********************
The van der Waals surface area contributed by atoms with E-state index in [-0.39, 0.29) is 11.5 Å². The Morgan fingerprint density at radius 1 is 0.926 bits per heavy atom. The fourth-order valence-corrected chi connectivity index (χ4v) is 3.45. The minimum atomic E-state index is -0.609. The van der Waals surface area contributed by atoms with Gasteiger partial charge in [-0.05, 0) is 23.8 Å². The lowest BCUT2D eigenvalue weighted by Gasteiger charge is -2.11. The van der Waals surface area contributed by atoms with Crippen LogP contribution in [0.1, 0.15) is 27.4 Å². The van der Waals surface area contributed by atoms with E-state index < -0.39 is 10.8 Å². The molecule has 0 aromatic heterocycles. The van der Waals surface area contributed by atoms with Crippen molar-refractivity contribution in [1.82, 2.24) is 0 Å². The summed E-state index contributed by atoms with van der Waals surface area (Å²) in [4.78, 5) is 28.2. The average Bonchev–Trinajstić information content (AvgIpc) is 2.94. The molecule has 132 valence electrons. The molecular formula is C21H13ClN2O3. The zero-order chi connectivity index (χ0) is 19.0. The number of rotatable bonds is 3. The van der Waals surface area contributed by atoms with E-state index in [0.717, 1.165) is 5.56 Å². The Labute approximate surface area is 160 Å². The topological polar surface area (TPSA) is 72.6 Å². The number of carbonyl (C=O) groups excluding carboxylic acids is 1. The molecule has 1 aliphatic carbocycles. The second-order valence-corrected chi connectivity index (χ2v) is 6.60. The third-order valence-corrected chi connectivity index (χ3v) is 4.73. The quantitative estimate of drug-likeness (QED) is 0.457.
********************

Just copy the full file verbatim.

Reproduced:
The van der Waals surface area contributed by atoms with E-state index in [-0.39, 0.29) is 11.5 Å². The Morgan fingerprint density at radius 1 is 0.926 bits per heavy atom. The fourth-order valence-corrected chi connectivity index (χ4v) is 3.45. The minimum atomic E-state index is -0.609. The van der Waals surface area contributed by atoms with Gasteiger partial charge in [-0.05, 0) is 23.8 Å². The lowest BCUT2D eigenvalue weighted by Gasteiger charge is -2.11. The van der Waals surface area contributed by atoms with Crippen LogP contribution in [0.1, 0.15) is 27.4 Å². The van der Waals surface area contributed by atoms with E-state index < -0.39 is 10.8 Å². The molecule has 0 aromatic heterocycles. The van der Waals surface area contributed by atoms with Crippen molar-refractivity contribution in [1.82, 2.24) is 0 Å². The summed E-state index contributed by atoms with van der Waals surface area (Å²) in [4.78, 5) is 28.2. The average Bonchev–Trinajstić information content (AvgIpc) is 2.94. The molecule has 132 valence electrons. The molecular formula is C21H13ClN2O3. The zero-order chi connectivity index (χ0) is 19.0. The number of rotatable bonds is 3. The van der Waals surface area contributed by atoms with E-state index in [0.717, 1.165) is 5.56 Å². The Labute approximate surface area is 160 Å². The topological polar surface area (TPSA) is 72.6 Å². The number of carbonyl (C=O) groups excluding carboxylic acids is 1. The molecule has 1 aliphatic carbocycles. The second-order valence-corrected chi connectivity index (χ2v) is 6.60. The third-order valence-corrected chi connectivity index (χ3v) is 4.73. The quantitative estimate of drug-likeness (QED) is 0.457.